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Tuesday, August 9, 2011


"If a man does not keep pace with his companions, perhaps it is because he hears a different drummer.  Let him step to the music which he hears, however measured or far away." -- Henry David Thoreau

     I hear a different drummer.  Sometimes I think that I hear a different instrument!  Sometimes it's cymbals, sometimes a triangle.  Occasionally the beat and sound are similar to other's drums, but often the beat is different.  Waltz-like when others are rocking out, disco when others cha-cha, march like while others ballet.  Every now and then the beat of others drowns out mine and I dance along with them, although not quite in time.  No one seems to notice when I'm slightly out of step.  When my dance is different, then they notice--often they don't understand.  It can't be explained.  Need not be explained, simply accepted. Maybe it is accepted, but I'm too caught up in the rhythm to notice.  I like my beat and my dance.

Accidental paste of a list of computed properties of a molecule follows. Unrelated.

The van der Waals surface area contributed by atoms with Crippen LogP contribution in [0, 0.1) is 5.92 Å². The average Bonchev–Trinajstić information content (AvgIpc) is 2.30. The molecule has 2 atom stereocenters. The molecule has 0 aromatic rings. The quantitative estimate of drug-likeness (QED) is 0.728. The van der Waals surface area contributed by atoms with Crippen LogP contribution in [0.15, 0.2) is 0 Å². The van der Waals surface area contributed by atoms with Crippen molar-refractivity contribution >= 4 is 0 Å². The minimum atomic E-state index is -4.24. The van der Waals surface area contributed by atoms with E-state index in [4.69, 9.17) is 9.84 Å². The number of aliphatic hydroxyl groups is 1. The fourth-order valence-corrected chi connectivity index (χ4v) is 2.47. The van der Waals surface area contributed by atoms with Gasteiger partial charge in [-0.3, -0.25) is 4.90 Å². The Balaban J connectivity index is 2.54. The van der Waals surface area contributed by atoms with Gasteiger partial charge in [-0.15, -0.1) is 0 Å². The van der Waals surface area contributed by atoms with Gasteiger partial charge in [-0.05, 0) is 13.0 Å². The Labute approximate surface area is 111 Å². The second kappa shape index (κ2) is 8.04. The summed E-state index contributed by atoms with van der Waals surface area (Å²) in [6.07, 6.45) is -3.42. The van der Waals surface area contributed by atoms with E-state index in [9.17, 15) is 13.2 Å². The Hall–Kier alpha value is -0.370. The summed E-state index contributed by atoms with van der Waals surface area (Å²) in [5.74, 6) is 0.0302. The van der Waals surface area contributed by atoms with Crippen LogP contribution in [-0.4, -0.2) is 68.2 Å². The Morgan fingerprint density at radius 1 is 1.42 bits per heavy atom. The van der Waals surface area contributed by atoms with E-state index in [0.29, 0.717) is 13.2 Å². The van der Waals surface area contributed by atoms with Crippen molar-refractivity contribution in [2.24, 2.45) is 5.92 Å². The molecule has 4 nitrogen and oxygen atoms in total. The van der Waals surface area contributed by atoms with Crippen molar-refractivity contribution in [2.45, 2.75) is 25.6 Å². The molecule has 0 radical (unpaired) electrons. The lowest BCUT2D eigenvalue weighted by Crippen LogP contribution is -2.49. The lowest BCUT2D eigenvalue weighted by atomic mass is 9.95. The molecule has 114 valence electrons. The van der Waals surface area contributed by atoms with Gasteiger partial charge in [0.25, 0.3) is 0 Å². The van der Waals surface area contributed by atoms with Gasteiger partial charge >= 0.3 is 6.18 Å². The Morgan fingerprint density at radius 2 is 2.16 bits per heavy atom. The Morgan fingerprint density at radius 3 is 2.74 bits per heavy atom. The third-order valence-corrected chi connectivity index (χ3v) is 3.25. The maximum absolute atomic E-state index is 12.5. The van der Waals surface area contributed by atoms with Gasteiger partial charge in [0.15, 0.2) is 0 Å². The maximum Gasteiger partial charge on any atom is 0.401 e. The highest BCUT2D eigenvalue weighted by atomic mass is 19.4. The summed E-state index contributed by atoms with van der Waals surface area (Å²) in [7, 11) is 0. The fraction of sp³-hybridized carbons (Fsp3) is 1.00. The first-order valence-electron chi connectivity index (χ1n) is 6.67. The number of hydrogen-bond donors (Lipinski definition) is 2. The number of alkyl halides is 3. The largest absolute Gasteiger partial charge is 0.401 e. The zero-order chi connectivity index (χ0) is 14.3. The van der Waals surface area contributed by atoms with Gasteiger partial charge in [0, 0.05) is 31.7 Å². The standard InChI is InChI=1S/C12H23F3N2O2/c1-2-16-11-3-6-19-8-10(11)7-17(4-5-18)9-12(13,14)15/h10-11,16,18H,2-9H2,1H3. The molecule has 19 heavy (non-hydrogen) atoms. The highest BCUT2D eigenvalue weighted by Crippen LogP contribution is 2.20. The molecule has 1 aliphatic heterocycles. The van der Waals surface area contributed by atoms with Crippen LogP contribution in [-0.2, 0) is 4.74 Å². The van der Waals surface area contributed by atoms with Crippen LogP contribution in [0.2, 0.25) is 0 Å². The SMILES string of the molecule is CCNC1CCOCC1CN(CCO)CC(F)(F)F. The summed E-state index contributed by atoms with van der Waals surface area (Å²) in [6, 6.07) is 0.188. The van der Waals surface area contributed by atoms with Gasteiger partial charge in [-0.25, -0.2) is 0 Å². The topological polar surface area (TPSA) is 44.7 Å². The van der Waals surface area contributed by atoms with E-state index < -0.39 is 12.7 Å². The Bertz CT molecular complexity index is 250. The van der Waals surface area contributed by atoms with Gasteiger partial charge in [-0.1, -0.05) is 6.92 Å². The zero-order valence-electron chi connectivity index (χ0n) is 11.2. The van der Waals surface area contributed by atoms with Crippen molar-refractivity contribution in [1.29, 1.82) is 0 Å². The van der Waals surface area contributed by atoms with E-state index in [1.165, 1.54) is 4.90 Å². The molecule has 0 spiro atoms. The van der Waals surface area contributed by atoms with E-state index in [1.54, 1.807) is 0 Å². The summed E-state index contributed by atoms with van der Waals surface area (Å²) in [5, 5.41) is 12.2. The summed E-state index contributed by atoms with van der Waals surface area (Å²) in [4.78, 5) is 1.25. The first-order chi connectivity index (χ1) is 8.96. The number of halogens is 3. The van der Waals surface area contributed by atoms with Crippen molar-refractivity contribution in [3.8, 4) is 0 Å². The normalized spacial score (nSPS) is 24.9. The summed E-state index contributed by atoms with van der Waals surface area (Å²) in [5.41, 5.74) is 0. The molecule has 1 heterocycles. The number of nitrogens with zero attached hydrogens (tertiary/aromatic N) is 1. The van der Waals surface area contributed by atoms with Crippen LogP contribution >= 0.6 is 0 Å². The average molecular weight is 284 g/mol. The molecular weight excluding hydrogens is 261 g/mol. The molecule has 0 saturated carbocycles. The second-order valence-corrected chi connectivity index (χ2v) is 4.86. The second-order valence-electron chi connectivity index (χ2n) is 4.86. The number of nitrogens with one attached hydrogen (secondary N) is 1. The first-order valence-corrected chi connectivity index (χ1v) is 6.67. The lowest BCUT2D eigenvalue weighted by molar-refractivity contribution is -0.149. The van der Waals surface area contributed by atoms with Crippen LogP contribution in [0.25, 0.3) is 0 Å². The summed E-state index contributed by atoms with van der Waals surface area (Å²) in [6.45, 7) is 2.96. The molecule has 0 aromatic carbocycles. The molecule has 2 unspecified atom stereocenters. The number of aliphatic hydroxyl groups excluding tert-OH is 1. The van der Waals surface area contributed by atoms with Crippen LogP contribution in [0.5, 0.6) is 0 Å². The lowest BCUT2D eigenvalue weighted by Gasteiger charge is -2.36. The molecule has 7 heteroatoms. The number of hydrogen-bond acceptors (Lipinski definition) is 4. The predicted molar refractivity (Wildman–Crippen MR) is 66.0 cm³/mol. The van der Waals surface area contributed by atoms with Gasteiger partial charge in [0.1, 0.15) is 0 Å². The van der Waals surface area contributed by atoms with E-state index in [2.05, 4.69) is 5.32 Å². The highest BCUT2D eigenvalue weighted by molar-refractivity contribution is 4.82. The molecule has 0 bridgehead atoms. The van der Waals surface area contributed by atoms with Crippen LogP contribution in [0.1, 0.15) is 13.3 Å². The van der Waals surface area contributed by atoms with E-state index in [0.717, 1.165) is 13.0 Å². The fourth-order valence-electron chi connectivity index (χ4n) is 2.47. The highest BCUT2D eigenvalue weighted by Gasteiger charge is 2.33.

Take my views on children.  While other mothers were crying into their tissues on the first day of school, I was smiling, waving and saying, "a few hours free, what shall I do?"  My children were going to be home in a few hours, so why should I cry?  Perhaps because of my unique experiences of motherhood I understood sooner that when normal things happen, it is good, it is to be celebrated and not mourned.  Even though I do miss my oldest, she is growing up according to "plan".  Teach her well, help her to do her best, and send her on her way to becoming independent with a few guiding words and helping hands along the way.  This is the way of the "normal" world.  I also have the other end of the spectrum, the child who will never leave, never be capable of self-care or true independence.  Still, she needs to have some separation from me so she can realize her greatest potential.  Here again, I am not like many of the other mothers I have encountered.  I do not hover, micromanage.  I ask only that others do nothing to hurt my child, and allow her to build a relationship with the world as best she can on her own terms, and help her along the way.  The best I can do is to give those who are with her when I am not the information they need to keep her safe and healthy and happy.  She also hears the beat of a different drum.

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